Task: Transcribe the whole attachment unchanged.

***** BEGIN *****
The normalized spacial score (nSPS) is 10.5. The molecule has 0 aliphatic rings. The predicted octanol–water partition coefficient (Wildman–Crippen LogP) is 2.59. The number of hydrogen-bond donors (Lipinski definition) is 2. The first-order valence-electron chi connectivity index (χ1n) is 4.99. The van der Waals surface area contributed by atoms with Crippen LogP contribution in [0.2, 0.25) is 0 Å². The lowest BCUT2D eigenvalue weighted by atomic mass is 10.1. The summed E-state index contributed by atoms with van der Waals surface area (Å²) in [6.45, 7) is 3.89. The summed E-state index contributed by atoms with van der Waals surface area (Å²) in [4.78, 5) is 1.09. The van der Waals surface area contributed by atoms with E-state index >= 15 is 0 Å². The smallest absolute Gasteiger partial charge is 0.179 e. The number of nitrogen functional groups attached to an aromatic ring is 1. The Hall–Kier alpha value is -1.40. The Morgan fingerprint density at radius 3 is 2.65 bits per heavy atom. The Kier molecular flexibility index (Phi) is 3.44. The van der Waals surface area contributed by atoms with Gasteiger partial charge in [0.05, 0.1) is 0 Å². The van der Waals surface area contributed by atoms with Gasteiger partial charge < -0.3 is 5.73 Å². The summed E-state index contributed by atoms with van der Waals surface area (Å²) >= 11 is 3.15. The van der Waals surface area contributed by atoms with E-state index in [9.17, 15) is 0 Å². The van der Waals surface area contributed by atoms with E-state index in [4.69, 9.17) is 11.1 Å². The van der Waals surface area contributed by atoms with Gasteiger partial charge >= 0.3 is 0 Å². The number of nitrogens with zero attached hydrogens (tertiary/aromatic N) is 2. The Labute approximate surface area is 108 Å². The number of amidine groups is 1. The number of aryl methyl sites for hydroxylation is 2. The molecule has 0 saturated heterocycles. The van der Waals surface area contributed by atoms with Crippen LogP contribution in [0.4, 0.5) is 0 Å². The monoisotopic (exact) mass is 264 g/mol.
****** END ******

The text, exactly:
The normalized spacial score (nSPS) is 10.5. The molecule has 0 aliphatic rings. The predicted octanol–water partition coefficient (Wildman–Crippen LogP) is 2.59. The number of hydrogen-bond donors (Lipinski definition) is 2. The first-order valence-electron chi connectivity index (χ1n) is 4.99. The van der Waals surface area contributed by atoms with Crippen LogP contribution in [0.2, 0.25) is 0 Å². The lowest BCUT2D eigenvalue weighted by atomic mass is 10.1. The summed E-state index contributed by atoms with van der Waals surface area (Å²) in [6.45, 7) is 3.89. The summed E-state index contributed by atoms with van der Waals surface area (Å²) in [4.78, 5) is 1.09. The van der Waals surface area contributed by atoms with E-state index >= 15 is 0 Å². The smallest absolute Gasteiger partial charge is 0.179 e. The number of nitrogen functional groups attached to an aromatic ring is 1. The Hall–Kier alpha value is -1.40. The Morgan fingerprint density at radius 3 is 2.65 bits per heavy atom. The Kier molecular flexibility index (Phi) is 3.44. The van der Waals surface area contributed by atoms with Gasteiger partial charge in [0.05, 0.1) is 0 Å². The van der Waals surface area contributed by atoms with Gasteiger partial charge < -0.3 is 5.73 Å². The summed E-state index contributed by atoms with van der Waals surface area (Å²) >= 11 is 3.15. The van der Waals surface area contributed by atoms with E-state index in [9.17, 15) is 0 Å². The van der Waals surface area contributed by atoms with E-state index in [4.69, 9.17) is 11.1 Å². The van der Waals surface area contributed by atoms with Gasteiger partial charge >= 0.3 is 0 Å². The number of nitrogens with zero attached hydrogens (tertiary/aromatic N) is 2. The Labute approximate surface area is 108 Å². The number of amidine groups is 1. The number of aryl methyl sites for hydroxylation is 2. The molecule has 0 saturated heterocycles. The van der Waals surface area contributed by atoms with Crippen LogP contribution in [0.4, 0.5) is 0 Å². The monoisotopic (exact) mass is 264 g/mol.